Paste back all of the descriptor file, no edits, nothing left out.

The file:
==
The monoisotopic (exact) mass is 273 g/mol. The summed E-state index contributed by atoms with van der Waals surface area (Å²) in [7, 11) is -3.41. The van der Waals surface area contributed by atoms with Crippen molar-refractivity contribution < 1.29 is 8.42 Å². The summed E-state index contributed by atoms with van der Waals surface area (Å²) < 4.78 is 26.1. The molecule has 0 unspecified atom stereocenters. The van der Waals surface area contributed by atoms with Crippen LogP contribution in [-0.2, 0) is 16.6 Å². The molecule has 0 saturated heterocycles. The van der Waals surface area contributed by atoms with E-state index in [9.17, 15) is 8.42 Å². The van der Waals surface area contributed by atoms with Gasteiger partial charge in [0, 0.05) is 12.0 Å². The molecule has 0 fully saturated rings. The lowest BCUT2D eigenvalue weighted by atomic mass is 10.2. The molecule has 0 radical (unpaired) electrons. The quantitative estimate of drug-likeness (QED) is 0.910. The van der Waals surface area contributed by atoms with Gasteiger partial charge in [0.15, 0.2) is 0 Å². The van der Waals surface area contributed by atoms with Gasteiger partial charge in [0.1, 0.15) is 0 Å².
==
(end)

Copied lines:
The monoisotopic (exact) mass is 273 g/mol. The summed E-state index contributed by atoms with van der Waals surface area (Å²) in [7, 11) is -3.41. The van der Waals surface area contributed by atoms with Crippen molar-refractivity contribution < 1.29 is 8.42 Å². The summed E-state index contributed by atoms with van der Waals surface area (Å²) < 4.78 is 26.1. The molecule has 0 unspecified atom stereocenters. The van der Waals surface area contributed by atoms with Crippen LogP contribution in [-0.2, 0) is 16.6 Å². The molecule has 0 saturated heterocycles. The van der Waals surface area contributed by atoms with E-state index in [9.17, 15) is 8.42 Å². The van der Waals surface area contributed by atoms with Gasteiger partial charge in [0, 0.05) is 12.0 Å². The molecule has 0 fully saturated rings. The lowest BCUT2D eigenvalue weighted by atomic mass is 10.2. The molecule has 0 radical (unpaired) electrons. The quantitative estimate of drug-likeness (QED) is 0.910. The van der Waals surface area contributed by atoms with Gasteiger partial charge in [0.15, 0.2) is 0 Å². The van der Waals surface area contributed by atoms with Gasteiger partial charge in [0.1, 0.15) is 0 Å².